Katie Innamorato understands that growth can come from decay.
The fifth-year sculpture major’s Bachelor of Fine Arts (BFA) thesis exhibition, “Fauna and Flora,” explores the cyclical nature of life and death while also working with the idea of documentation and remembrance.
The title, which comes from two Latin words meaning wildlife and plants, directly relates to the pieces in her show where she weaves plants, such as moss and ferns, into her mount pieces — a taxidermied coyote and deer.
Innamorato, a member of the Minnesota Association of Rogue Taxidermists, said she began collecting roadkill in high school because she “likes animals a lot” and felt bad seeing them on the side of the road, but only started to experiment with taxidermy three years ago.
“I just collect weird stuff, so roadkill kind of fit in,” she said. “I thought that if it’s fresh enough I should try to use the whole thing and not waste anything.”
In her work, Innamorato said she mostly uses roadkill and scrap skins that she gets from the garment industry or other taxidermists. She said she can get skins for cheap when slippage — when hair falls off in certain areas, the carcass sits too long or the animal is hit by a car — occurs.
“[The skins] are not prepped for taxidermy, so that’s more work on my end, but I like working with specimens like that,” Innamorato said. “People give me slipped skin all the time or things with missing parts. I don’t mind people that hunt, but I don’t want an animal to be killed for me to do my work, so I try to utilize what’s already out there.”
One of the show’s aesthetic inspirations was cannulation, or the process where a surgical incision cut into an animal’s stomach provides a window where digestion can be studied. Innamorato said the “bizarre” visual was the “perfect” way to incorporate a living terrarium inside her mounts, as well as making the moss seem like it’s growing internally rather than externally.
“My coyote piece for the show has a little cannulated piece in its side and it has living mosses that you can mist,” she said. “And the deer [is] laying on its side…and it also has a little hole in its side and a fern growing from it. You have to water it and [there’s] a glass dome around it to keep it humid.”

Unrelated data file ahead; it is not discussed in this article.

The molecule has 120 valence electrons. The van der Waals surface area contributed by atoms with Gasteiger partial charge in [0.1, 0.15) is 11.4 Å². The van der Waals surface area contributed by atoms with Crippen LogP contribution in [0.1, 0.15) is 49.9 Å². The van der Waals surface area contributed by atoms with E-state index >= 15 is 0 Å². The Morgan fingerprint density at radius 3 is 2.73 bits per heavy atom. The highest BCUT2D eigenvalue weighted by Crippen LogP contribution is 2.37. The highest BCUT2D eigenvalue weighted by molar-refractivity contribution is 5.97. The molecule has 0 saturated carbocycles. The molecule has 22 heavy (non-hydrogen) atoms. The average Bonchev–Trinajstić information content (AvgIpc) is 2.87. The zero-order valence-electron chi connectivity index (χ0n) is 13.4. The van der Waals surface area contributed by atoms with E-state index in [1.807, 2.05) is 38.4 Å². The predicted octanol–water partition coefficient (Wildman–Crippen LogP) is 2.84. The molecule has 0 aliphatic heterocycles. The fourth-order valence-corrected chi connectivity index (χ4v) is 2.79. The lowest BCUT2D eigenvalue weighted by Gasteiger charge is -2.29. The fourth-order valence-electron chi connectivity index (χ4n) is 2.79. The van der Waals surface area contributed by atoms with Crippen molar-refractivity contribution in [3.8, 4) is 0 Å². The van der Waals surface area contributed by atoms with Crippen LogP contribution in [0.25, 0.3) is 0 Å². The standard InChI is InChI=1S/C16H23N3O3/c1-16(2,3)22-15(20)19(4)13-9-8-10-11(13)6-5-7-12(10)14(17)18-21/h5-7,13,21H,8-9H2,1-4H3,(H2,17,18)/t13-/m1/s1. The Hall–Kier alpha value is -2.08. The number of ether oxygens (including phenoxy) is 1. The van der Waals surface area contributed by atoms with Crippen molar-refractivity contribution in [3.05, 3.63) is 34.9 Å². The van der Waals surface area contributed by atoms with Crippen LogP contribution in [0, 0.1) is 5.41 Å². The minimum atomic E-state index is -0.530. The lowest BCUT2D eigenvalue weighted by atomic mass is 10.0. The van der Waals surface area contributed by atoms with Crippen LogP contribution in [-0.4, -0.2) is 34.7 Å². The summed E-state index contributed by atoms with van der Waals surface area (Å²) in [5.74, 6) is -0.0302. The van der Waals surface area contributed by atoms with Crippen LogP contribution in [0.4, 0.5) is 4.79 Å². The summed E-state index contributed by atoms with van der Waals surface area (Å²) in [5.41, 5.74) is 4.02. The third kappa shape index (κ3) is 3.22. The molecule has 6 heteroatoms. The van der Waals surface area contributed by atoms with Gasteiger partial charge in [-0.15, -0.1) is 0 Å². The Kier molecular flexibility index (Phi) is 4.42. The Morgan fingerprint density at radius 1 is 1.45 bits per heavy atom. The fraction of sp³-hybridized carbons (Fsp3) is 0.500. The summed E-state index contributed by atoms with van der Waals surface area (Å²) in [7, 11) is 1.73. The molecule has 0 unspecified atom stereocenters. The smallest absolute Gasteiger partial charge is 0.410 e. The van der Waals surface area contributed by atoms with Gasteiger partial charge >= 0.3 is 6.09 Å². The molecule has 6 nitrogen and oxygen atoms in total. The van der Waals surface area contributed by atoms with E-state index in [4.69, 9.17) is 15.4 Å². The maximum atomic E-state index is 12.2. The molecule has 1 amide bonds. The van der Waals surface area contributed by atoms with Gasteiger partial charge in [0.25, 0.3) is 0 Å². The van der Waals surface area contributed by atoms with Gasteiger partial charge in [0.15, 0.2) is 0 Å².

Even though she started working on this specific project this semester, Innamorato said her work has “all been leading up to this” and she even exhibited a few cannulated pieces at a show in Los Angeles last semester.
“For that show, I did a few shoulder-mount pieces that you hang on the wall that had little holes in their chests that had moss in them, but I wasn’t really completely happy with the outcome,” she said. “I was just trying to figure out the specific way for me to create this vision I had and it took me basically all semester to finally figure it out — to sit down and go through materials, figure out what would look best and figure out how to install everything.”
Along with the larger mounts, Innamorato said she has created numerous, smaller death masks, which is her way to document and remember the animals she works and comes into contact with.
“Death masks were traditionally done when a family member or celebrity died and I thought it was a really interesting way to document the animals, what they look like when I get them,” she said. “A lot of times they’re perfect, but sometimes they’re messed up. I just wanted to show them how they are.”
Innamorato said her artistic process involves a lot of trial and error as she tries to work through all the ideas floating around in her head.
“I’m not really the type of person that sketches things out,” she said. “Usually things just pop into my head and I create them. I see things that I like aesthetically and my mind creates its own vision of that. I’ve been going through a specific aesthetic process and I think I finally got to a point where I’m happy. I’m proud of it.”
Looking toward the future, Innamorato said she plans to do an extended series of mounts similar to the ones featured in “Fauna and Flora,” and in January 2013 her work will be featured on the Science Channel’s “Odd Folks Home,” a spin-off of “Oddities,” a show she has previously been featured on.
The reception for her BFA show will be on Friday, Dec. 7 from 5 to 7 p.m., and will be on exhibition until Dec. 11, at the Dorsky.